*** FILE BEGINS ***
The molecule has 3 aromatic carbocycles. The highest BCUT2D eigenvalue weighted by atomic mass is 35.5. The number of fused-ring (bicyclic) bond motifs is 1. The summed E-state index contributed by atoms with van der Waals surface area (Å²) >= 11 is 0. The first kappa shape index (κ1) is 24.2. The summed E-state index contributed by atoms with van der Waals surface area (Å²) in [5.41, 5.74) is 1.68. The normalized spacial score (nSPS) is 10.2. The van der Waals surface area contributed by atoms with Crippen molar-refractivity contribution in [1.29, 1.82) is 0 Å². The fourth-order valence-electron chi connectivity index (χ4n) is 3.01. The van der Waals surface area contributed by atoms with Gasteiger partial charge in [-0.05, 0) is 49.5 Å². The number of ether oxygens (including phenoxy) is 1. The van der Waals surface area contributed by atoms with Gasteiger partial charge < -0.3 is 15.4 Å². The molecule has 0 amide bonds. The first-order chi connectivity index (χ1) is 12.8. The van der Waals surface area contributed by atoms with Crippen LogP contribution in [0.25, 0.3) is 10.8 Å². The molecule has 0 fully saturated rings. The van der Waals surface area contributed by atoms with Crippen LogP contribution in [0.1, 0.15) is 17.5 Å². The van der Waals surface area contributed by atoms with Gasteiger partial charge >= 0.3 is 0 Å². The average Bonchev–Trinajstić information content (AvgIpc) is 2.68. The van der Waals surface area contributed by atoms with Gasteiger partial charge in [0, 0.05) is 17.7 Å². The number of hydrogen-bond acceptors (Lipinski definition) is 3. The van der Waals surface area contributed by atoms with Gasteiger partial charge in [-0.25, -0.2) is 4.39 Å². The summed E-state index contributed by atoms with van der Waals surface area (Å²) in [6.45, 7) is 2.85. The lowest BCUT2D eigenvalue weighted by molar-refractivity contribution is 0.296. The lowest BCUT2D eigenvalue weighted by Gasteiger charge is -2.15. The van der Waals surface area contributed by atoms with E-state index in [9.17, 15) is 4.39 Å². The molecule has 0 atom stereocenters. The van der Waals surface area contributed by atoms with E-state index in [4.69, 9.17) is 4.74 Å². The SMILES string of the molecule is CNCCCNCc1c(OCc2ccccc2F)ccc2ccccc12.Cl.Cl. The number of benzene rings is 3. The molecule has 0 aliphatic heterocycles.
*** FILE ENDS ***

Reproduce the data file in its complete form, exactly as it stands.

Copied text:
The molecule has 3 aromatic carbocycles. The highest BCUT2D eigenvalue weighted by atomic mass is 35.5. The number of fused-ring (bicyclic) bond motifs is 1. The summed E-state index contributed by atoms with van der Waals surface area (Å²) >= 11 is 0. The first kappa shape index (κ1) is 24.2. The summed E-state index contributed by atoms with van der Waals surface area (Å²) in [5.41, 5.74) is 1.68. The normalized spacial score (nSPS) is 10.2. The van der Waals surface area contributed by atoms with Crippen molar-refractivity contribution in [1.29, 1.82) is 0 Å². The fourth-order valence-electron chi connectivity index (χ4n) is 3.01. The van der Waals surface area contributed by atoms with Gasteiger partial charge in [-0.05, 0) is 49.5 Å². The number of ether oxygens (including phenoxy) is 1. The van der Waals surface area contributed by atoms with Gasteiger partial charge < -0.3 is 15.4 Å². The molecule has 0 amide bonds. The first-order chi connectivity index (χ1) is 12.8. The van der Waals surface area contributed by atoms with Crippen LogP contribution in [0.25, 0.3) is 10.8 Å². The molecule has 0 fully saturated rings. The van der Waals surface area contributed by atoms with Crippen LogP contribution in [0.1, 0.15) is 17.5 Å². The van der Waals surface area contributed by atoms with Gasteiger partial charge >= 0.3 is 0 Å². The average Bonchev–Trinajstić information content (AvgIpc) is 2.68. The van der Waals surface area contributed by atoms with Gasteiger partial charge in [0, 0.05) is 17.7 Å². The number of hydrogen-bond acceptors (Lipinski definition) is 3. The van der Waals surface area contributed by atoms with Gasteiger partial charge in [-0.25, -0.2) is 4.39 Å². The summed E-state index contributed by atoms with van der Waals surface area (Å²) in [6.45, 7) is 2.85. The lowest BCUT2D eigenvalue weighted by molar-refractivity contribution is 0.296. The lowest BCUT2D eigenvalue weighted by Gasteiger charge is -2.15. The van der Waals surface area contributed by atoms with E-state index in [9.17, 15) is 4.39 Å². The molecule has 0 atom stereocenters. The van der Waals surface area contributed by atoms with E-state index in [4.69, 9.17) is 4.74 Å². The SMILES string of the molecule is CNCCCNCc1c(OCc2ccccc2F)ccc2ccccc12.Cl.Cl. The number of benzene rings is 3. The molecule has 0 aliphatic heterocycles.